Feathers serve a variety of functions:
- insulation for controlling body temperatures
- aerodynamic power for flight
- colors for communication (e.g., information on species, sex and age)
Modified feathers also have other roles:
- sound production (as in American Woodcock) or muffling (as in owls)
- water repellency
- water transport (e.g., Desert Sand grouse)
- support (e.g., tail feathers of a woodpecker)
Feathers host bacteria and ectoparasites. They require preening. They molt periodically. A fully developed feather is dead (with no system of nourishment or maintenance other than preening and bathing.)
Interesting feather facts:
- Red in plumage (e.g., on male house finches) comes from carotenoid pigments generated by what they eat. (Birds can not synthesize carotenoid pigments.) Females often prefer more brightly colored males, perhaps because it indicates better foraging and competitive ability, coordination, vision and health.
- Dark-colored feathers have more melanin in them, and are less likely to fray.
- The blue in bluebird feathers is produced by air-filled cavities within the keratin of the cells in the feathers. They are not iridescent like the feathers of a hummingbird, and thus the hue looks the same regardless of the viewing angle. The feathers of a male bluebird reflect a lot of UV light which makes them brighter. Feathers of females look more subdued because their structure is different. Humans can’t see UV wavelengths, but birds can.
- Brighter male bluebirds tend to pair earlier, feed young more often and fledge more young than males with weaker ultraviolet sheens (Sifferman and Hill, 2003)
- Most birds have thousands of feathers – songbirds typically have 2000-4000, 30-40% of which are on the head and neck.
- Tiny muscles raise and lower feathers and twist them or pull them closer together.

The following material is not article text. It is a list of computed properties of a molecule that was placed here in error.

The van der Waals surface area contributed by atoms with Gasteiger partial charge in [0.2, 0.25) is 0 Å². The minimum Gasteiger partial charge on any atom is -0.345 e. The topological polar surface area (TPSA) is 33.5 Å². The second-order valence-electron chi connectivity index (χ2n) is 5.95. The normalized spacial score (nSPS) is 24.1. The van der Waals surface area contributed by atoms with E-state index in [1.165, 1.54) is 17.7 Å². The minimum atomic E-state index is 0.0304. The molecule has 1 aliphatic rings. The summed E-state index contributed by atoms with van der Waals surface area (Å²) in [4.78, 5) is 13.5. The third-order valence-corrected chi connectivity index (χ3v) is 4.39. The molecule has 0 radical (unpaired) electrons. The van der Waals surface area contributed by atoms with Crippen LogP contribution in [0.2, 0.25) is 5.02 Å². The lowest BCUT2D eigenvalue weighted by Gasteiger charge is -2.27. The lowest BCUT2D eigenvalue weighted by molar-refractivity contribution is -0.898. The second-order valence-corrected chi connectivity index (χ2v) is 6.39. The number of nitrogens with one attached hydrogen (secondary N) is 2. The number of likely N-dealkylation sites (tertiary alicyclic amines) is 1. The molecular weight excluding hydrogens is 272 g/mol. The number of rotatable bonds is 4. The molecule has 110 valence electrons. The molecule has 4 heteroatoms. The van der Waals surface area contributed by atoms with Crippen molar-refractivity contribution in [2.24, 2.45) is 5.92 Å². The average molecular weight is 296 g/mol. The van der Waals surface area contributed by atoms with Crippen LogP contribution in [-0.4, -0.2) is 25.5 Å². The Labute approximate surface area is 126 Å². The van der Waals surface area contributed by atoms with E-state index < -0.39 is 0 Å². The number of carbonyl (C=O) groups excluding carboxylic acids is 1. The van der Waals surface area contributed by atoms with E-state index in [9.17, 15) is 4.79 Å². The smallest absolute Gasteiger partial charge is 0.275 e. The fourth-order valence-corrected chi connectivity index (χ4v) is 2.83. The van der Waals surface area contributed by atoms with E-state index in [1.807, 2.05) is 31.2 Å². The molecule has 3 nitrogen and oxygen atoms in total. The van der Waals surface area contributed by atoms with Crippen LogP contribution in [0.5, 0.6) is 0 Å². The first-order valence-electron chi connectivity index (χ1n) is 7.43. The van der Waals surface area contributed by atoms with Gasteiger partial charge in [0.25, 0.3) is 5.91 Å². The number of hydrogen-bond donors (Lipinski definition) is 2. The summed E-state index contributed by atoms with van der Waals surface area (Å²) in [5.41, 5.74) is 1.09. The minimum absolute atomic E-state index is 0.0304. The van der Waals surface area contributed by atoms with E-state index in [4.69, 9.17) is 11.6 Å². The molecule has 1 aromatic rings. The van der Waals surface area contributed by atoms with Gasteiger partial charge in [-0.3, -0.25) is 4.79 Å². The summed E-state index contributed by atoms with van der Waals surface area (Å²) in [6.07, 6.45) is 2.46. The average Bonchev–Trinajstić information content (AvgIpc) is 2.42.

- Preening keeps feathers moist and flexible, and maintains waterproofing and insulation capabilities, and protects them against bacteria and fungi that digest the keratin in the feathers, and may discourage feather lice.
- A 44 million year old fossilized bird louse was found with feathers in its gut (Wappler et al 2004). As many as 12 species of lice may be living on the feathers of one bird. There are more than 150 species total, including chewing lice, louse flies and feather mites. When birds scratch their heads, they are probably delousing.
- Adult birds typically molt after breeding, replacing all their plumage. Feathers can change appearance as a result of wear. Starlings have spotted plumage in winter, and then as the feather tips wear off, the look changes to sleek and glossy. Some birds undergo partial molts in addition to the main annual molt.
- In some Passerine birds, males do not have full adult breeding plumage until after their first potential breeding season.
- The feather coat on a dead bird typically weights 2-3 x as much as the skeleton.
- Some birds like Tree Swallows use feathers, probably for insulation, in the nest cup.
- It is illegal to possess feathers of a protected species without a permit. See more on the Migratory Bird Treaty Act.
Sources and More Information:
- Ornithology, 3rd ed, by Frank Gill
- Ritchison, Gary, Downy Woodpecker, Wild Bird Guide, 1999
- Why are bluebirds blue?
The pure acrobatic ability of birds far exceeds that achieved by the most sophisticated aircraft.
– Dial, 1994